The owner of Granite Belt campsite Foxbar Falls said he would be open to offering the site to the government to use for quarantine.
The owner of Granite Belt campsite Foxbar Falls said he would be open to offering the site to the government to use for quarantine.

Granite Belt campsites could be used for quarantine

A POPULAR Granite Belt campsite has been offered to the government to be used as a quarantine centre.

This comes as our health region's total number of coronavirus cases continues to rise.

Following the closure of all campsites last week, the Caravan Industry Association of Australia announced designated facilities across Queensland were ready and available to the government to help with the quarantine of overseas arrivals.

"We are asking for cabin accommodation within caravan parks to be treated the same as hotels and motels with regard to workers and those required to self-isolate," a representative said.

"We can be part of the solution in the government's initiative to stop the spread of COVID-19 and are frustrated that up to 38,000 cabins may sit idly empty around the country unnecessarily.

"We implore state governments to pick up the phone and activate our industry to support you in this time of need."

Foxbar Falls owner Tim Harslett said he was open to the idea of the site being used for quarantine, under the condition all health and safety restrictions were made first priority.

"I mean it's the perfect place to self-isolate because there is nobody around," Mr Harslett said.

"If the regulations allowed us to do that, then it is something we could look into."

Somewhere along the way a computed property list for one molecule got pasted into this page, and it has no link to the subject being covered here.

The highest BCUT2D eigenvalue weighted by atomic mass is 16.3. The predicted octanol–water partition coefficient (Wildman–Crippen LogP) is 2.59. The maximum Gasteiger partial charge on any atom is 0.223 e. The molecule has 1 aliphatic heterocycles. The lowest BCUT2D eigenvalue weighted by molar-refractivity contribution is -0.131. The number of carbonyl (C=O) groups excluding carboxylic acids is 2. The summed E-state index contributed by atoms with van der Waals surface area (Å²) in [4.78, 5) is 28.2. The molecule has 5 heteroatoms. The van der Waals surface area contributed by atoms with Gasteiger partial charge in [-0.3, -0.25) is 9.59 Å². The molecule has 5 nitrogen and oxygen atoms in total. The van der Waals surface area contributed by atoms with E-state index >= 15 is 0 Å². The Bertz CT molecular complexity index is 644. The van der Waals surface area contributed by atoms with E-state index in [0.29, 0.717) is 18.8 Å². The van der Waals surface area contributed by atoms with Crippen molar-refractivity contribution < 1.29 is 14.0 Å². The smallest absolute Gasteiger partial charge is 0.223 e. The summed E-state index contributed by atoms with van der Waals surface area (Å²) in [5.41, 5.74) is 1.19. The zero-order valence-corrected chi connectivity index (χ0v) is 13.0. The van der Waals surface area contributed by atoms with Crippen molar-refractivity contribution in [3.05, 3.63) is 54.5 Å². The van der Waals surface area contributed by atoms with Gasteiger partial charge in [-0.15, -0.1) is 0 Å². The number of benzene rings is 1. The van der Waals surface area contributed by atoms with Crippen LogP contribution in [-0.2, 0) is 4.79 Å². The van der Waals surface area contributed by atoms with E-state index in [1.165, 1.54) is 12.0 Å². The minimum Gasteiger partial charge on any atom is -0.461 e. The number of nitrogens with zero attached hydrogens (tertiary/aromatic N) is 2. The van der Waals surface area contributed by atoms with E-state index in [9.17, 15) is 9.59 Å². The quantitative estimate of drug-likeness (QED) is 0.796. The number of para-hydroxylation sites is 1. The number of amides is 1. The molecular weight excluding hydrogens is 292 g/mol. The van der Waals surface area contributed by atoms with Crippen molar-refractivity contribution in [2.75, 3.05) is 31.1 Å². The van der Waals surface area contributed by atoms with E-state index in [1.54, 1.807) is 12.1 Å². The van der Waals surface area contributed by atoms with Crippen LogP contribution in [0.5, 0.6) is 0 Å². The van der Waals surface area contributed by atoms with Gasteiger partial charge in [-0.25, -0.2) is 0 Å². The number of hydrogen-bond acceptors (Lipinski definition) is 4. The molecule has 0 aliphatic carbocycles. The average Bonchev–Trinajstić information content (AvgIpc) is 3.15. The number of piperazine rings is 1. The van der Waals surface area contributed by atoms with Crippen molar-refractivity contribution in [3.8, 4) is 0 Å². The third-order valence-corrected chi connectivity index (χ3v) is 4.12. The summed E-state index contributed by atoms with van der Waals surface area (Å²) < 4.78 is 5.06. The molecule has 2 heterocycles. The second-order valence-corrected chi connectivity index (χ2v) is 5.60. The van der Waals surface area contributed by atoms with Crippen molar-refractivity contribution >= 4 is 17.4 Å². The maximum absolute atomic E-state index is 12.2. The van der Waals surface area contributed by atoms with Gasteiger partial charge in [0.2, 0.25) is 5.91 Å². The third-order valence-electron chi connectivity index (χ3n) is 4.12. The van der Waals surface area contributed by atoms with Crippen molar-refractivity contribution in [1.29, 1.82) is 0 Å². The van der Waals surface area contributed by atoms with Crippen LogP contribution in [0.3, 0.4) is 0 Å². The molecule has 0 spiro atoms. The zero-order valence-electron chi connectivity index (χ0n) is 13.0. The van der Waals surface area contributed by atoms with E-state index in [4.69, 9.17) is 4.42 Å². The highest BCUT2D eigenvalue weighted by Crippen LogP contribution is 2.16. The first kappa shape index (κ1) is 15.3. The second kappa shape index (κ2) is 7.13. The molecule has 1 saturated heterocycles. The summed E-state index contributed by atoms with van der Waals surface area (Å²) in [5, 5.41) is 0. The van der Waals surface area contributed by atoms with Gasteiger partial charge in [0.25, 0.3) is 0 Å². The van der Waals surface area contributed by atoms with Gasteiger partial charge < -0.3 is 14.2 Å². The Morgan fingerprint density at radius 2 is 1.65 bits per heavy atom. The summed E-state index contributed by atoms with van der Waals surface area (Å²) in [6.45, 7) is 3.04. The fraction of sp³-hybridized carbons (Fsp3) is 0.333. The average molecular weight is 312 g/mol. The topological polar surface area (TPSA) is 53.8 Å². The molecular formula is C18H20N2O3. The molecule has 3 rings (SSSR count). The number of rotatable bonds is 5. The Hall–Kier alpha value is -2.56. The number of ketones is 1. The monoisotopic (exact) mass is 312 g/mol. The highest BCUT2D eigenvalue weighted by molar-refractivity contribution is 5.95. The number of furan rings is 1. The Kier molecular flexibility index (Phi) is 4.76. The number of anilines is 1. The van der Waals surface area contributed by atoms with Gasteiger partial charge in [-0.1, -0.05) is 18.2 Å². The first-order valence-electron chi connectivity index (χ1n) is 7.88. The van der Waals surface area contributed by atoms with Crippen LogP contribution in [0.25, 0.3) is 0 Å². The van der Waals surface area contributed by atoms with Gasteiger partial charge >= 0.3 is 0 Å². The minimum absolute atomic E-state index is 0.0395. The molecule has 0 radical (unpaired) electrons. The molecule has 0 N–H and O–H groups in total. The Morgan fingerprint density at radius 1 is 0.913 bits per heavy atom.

The campsite had its "best weekend (of business) yet" during the Apple & Grape Harvest festivities, and Mr Harslett said he would do everything he could to keep the ball rolling.

"We are completely closed to the public and will remain that way until told otherwise," he said.

"We finally get up and running and this happens. It's not the best timing."

But Mr Harslett said he remained "quietly confident" about the future of the campsite.

"People wanting to go on holidays won't want to be going overseas or on a cruise," he said.

"That puts camping in a really good position."

With green grass, dams full and the grounds ready to go, Mr Harslett said the plan of attack was to ride out the next few months and start up again stronger than ever once restrictions were lifted.

"Keeping positive is all we can do," Mr Harslett said.

Foxbar Falls isn't the only site in the region that has been temporarily closed - Southern Downs Regional Council closed its overnight campsites at Dalveen and Allora, as well as the 72-hour camping place at Leyburn following the closures of the Washpool Reserve and Connolly Dam campsites last week.

The council informed residents the closures were in line with the government direction to close all campgrounds from March 26.

"The direction lists campgrounds as a non-essential business, activity or undertaking," a representative said.

"Similarly, caravan parks are considered non-essential, except for those where people live permanently or are staying as interim abodes where their primary residence is not available."

The sites will remain closed until further notice.

As for smaller campsites still able to continue operation, Maric Park Cottages operator Marion McCulloch said they would also be open to the idea of having their facilities used for quarantine purposes.

"I think it is a great idea," Ms McCulloch said.

"We have 40 acres, so if people were self-contained and followed the health guidelines I wouldn't see it as a problem."

Ms McCulloch said bookings were hard to come by due to the pandemic.

"We are still open, but we aren't getting any bookings," she said.

"We will take anyone we can get at this point."

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